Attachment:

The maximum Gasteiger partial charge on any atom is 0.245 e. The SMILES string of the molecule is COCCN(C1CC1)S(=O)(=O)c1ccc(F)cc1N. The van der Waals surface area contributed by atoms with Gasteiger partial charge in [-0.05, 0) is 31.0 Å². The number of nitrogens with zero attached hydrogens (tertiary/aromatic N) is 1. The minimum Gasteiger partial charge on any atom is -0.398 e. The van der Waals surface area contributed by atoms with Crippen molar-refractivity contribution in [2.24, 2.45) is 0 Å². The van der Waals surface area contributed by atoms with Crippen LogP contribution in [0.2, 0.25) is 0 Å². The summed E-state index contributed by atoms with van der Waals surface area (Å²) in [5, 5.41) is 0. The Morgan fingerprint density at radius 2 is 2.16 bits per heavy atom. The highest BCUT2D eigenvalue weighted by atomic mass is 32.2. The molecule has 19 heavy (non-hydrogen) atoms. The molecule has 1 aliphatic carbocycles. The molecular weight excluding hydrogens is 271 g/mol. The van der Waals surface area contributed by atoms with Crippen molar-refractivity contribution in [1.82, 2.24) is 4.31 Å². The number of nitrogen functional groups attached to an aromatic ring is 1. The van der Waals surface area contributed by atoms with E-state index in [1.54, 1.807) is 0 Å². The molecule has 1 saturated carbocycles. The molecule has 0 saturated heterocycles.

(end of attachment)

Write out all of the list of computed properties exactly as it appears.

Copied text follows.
The maximum Gasteiger partial charge on any atom is 0.245 e. The SMILES string of the molecule is COCCN(C1CC1)S(=O)(=O)c1ccc(F)cc1N. The van der Waals surface area contributed by atoms with Gasteiger partial charge in [-0.05, 0) is 31.0 Å². The number of nitrogens with zero attached hydrogens (tertiary/aromatic N) is 1. The minimum Gasteiger partial charge on any atom is -0.398 e. The van der Waals surface area contributed by atoms with Crippen molar-refractivity contribution in [2.24, 2.45) is 0 Å². The van der Waals surface area contributed by atoms with Crippen LogP contribution in [0.2, 0.25) is 0 Å². The summed E-state index contributed by atoms with van der Waals surface area (Å²) in [5, 5.41) is 0. The Morgan fingerprint density at radius 2 is 2.16 bits per heavy atom. The highest BCUT2D eigenvalue weighted by atomic mass is 32.2. The molecule has 19 heavy (non-hydrogen) atoms. The molecule has 1 aliphatic carbocycles. The molecular weight excluding hydrogens is 271 g/mol. The van der Waals surface area contributed by atoms with Crippen molar-refractivity contribution in [1.82, 2.24) is 4.31 Å². The number of nitrogen functional groups attached to an aromatic ring is 1. The van der Waals surface area contributed by atoms with E-state index in [1.54, 1.807) is 0 Å². The molecule has 1 saturated carbocycles. The molecule has 0 saturated heterocycles.